particular network. Hacking techniques such as MAC spoofing may be used to attack a


    WLAN [4] [5]. For example, if the underlying network uses MAC-address-based filtering of

    clients, all an intruder has to do is to find out the MAC address and the assigned IP address

    for a particular client. The intruder will wait till that client goes off the network and then start

    using the network and its resources, appearing as a valid user.

     Traffic Redirection: An intruder can change the route of the traffic, causing packets destined

    for a particular computer to be redirected to the attacking station.

     Denial of Service (DOS): Two types of DOS attacks against a WLAN can exist. In the first

    case, the intruder tries to bring the network to its knees by causing excessive interference. An

    example could be excessive radio interference caused by 2.4 GHz cordless phones [6]. A

    more focused DOS attack would be when an attacking station sends 802.11 disassociate

    4message or replays a previously-captured 802.1x EAPOL-logoff message to the target station

    and effectively disconnects it (as in “Session Hijack” attacks). The later type of DOS attack

    is described in more details in section 5.4, when we discuss the IEEE 802.11i protocol. Rogue Access Points: A rogue AP is one that is installed by an attacker (usually in public

    areas like shared office space, airports, etc.) to accept traffic from wireless clients to whom it

    appears as a valid Authenticator. Packets thus captured can be used to extract sensitive

    information, or for launching further attacks by, for example, modifying the content of the

    captured packet and re-insert it into the network.

    4.2. IEEE 802.11 Vulnerabilities

    The above stated concerns relate to wireless networks in general. Some of the security concerns raised specifically against IEEE 802.11 networks are as follow [7]. MAC Address Authentication: Such sort of authentication establishes the identity of the

    physical machine, not its human user. Thus an attacker who manages to steal a laptop with a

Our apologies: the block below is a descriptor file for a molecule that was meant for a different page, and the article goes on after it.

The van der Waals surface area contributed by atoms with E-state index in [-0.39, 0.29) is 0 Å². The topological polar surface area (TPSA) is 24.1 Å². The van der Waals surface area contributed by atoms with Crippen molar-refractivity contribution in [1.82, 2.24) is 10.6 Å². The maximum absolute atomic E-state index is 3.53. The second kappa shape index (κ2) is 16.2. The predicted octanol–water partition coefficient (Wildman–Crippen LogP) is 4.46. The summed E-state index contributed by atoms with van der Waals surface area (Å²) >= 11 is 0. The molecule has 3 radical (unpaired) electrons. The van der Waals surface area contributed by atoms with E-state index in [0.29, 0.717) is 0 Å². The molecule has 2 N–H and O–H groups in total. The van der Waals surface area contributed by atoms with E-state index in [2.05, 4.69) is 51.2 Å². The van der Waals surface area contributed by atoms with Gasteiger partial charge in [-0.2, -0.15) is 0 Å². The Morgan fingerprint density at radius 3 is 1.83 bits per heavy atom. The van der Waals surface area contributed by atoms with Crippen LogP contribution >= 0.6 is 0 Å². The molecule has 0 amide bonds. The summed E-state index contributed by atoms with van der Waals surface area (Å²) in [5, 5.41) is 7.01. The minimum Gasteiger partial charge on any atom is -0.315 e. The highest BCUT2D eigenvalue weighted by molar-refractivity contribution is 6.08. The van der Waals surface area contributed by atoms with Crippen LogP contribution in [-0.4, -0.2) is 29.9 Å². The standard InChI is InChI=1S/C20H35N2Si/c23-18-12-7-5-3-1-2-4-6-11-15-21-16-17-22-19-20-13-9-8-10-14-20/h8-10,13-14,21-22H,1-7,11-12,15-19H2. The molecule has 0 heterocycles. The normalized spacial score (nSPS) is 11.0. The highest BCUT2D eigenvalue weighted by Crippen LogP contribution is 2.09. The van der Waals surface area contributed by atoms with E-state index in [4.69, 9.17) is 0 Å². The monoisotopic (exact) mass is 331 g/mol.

4 EAPOL, EAP over LAN, is a standard for encapsulating EAP messages.


registered MAC address will appear to the network as a legitimate user.

     One-way Authentication: WEP authentication is client-centered or one-way only. This means that the client has to prove its identity to the AP but not vice versa. Thus a rogue AP may successfully authenticate the client station and then subsequently will be able to capture all the packets sent by that station through it.

     Static WEP Keys: There is no concept of dynamic or per-session WEP keys in 802.11 specifications. Moreover the same WEP key has to be manually entered at all the stations in the WLAN, causing key management issues.

     SSID: Since SSID is usually provided in the message header and transmitted as clear texts, it provides little security.

     WEP Key Vulnerability: Many concerns have been raised regarding the usefulness of WEP in securing 802.11 WLANs. Some of them are as follow:

    a. Manual Key Management - Keys need to be entered manually on all the clients and

    access points. Such overhead may result in infrequently changed WEP keys. b. Key Size - The IEEE 802.11 design community blames 40-bit RC4 keys for the WEP

    vulnerability, and recommends using 104 or 128-bit RC4 keys instead. Although using

    larger key size does increase the work of an intruder, it does not provide completely

    secure solution [8].

    c. Initialization Vector (IV) - IV is used to avoid encrypting two identical plain texts with

    the same key stream and thus result in the same cipher text. By combining a randomly

    generated IV with the key, the probability of two identical plain texts being encrypted

    into identical cipher texts is minimized. In WEP encryption the secret WEP key is

    combined with a 24-bit IV to create the key. RC4 takes this key as input and generates a

    key sequence equal to the total length of the plain text plus the IV. The key sequence is